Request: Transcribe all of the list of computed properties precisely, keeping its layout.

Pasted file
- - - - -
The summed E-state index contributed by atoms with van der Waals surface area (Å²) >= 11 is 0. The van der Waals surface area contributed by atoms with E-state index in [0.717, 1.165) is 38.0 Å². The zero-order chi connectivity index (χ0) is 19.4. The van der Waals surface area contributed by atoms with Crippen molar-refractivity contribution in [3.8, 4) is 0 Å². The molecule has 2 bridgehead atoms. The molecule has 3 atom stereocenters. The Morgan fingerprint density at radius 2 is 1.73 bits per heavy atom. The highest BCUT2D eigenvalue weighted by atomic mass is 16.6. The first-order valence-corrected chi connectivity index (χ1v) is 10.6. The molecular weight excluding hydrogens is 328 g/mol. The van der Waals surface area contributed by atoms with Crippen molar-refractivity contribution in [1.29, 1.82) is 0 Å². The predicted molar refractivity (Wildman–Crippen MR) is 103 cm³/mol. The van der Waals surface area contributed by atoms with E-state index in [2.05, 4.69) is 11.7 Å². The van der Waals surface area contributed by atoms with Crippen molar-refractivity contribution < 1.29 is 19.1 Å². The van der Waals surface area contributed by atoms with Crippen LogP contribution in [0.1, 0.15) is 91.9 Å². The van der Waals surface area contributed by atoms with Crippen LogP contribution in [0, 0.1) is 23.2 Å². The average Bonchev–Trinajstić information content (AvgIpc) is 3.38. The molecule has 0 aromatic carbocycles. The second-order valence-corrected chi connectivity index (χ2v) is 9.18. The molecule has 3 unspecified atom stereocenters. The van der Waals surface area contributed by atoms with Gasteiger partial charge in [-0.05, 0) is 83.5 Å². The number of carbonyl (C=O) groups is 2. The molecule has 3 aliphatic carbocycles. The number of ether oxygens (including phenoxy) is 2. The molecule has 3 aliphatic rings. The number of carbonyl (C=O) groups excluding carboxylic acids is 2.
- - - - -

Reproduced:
The summed E-state index contributed by atoms with van der Waals surface area (Å²) >= 11 is 0. The van der Waals surface area contributed by atoms with E-state index in [0.717, 1.165) is 38.0 Å². The zero-order chi connectivity index (χ0) is 19.4. The van der Waals surface area contributed by atoms with Crippen molar-refractivity contribution in [3.8, 4) is 0 Å². The molecule has 2 bridgehead atoms. The molecule has 3 atom stereocenters. The Morgan fingerprint density at radius 2 is 1.73 bits per heavy atom. The highest BCUT2D eigenvalue weighted by atomic mass is 16.6. The first-order valence-corrected chi connectivity index (χ1v) is 10.6. The molecular weight excluding hydrogens is 328 g/mol. The van der Waals surface area contributed by atoms with Crippen molar-refractivity contribution in [1.29, 1.82) is 0 Å². The predicted molar refractivity (Wildman–Crippen MR) is 103 cm³/mol. The van der Waals surface area contributed by atoms with E-state index in [2.05, 4.69) is 11.7 Å². The van der Waals surface area contributed by atoms with Crippen molar-refractivity contribution < 1.29 is 19.1 Å². The van der Waals surface area contributed by atoms with Crippen LogP contribution in [0.1, 0.15) is 91.9 Å². The van der Waals surface area contributed by atoms with Crippen LogP contribution in [0, 0.1) is 23.2 Å². The average Bonchev–Trinajstić information content (AvgIpc) is 3.38. The molecule has 0 aromatic carbocycles. The second-order valence-corrected chi connectivity index (χ2v) is 9.18. The molecule has 3 unspecified atom stereocenters. The van der Waals surface area contributed by atoms with Gasteiger partial charge in [-0.05, 0) is 83.5 Å². The number of carbonyl (C=O) groups is 2. The molecule has 3 aliphatic carbocycles. The number of ether oxygens (including phenoxy) is 2. The molecule has 3 aliphatic rings. The number of carbonyl (C=O) groups excluding carboxylic acids is 2.